And slowly but surely, the allure of studying overseas began to grow on him. Zhang had many classmates and friends around who’d previously studied abroad. And ever the self-starter, he felt that he should go outside China to see and gain experience too.
Journey to the West
It was 1998 and even with the hurdle of high tuition fees and living expenses, he took the plunge. He applied to multiple colleges and got admission to several, but Yale Graduate School was the only one that offered him a scholarship. As Zhang mentions, it was impossible to refuse. Another Yale bonus was their Dual Master’s degree program, so he was able to do an MBA and M.A. in International Relations.
But Yung Wing was also a massive inspiration for Zhang. Born in 1828 to a commoner family, Yung Wing received a complete Western higher education. He was the first ever Chinese student to graduate from not just Yale, but an American university.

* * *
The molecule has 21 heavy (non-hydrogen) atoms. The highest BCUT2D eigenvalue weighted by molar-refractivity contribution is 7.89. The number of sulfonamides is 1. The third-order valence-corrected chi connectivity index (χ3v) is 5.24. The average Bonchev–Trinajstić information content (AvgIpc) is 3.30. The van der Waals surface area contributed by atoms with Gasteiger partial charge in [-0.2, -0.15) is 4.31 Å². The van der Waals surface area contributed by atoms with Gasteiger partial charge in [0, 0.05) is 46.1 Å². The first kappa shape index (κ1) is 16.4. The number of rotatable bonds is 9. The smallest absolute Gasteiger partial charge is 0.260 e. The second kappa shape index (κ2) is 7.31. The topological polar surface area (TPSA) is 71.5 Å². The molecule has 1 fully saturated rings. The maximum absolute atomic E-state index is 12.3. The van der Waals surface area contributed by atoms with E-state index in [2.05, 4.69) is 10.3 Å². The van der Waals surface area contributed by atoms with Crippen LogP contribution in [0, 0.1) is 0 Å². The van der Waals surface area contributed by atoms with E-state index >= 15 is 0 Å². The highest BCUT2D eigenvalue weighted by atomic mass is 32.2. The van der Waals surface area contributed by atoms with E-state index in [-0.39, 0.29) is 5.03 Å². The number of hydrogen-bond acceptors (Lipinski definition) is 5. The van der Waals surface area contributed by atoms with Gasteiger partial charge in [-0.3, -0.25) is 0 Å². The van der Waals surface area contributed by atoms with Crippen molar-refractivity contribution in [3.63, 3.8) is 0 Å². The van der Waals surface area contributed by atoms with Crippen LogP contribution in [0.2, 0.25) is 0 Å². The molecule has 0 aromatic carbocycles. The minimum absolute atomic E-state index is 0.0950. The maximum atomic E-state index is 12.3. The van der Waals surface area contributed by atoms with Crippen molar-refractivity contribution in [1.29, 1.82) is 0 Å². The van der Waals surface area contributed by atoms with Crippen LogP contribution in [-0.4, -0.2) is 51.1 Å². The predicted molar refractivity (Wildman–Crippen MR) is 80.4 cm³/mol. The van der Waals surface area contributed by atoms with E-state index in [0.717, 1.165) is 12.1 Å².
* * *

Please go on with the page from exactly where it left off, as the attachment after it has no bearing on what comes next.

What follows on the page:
But back to Zhang, after a year of study, there was a small speedbump. The MBA program only provided scholarships for the first year, and the tuition and living expenses for the second year were completely unfunded. So finding a source of income was the goal.
The initial job search was less successful than ice skating uphill. He’d enter the interviews in high spirits, and leave them downcast. Zhang didn’t understand the nuances of interviews and how they operated, but he also didn’t specifically prepare for them.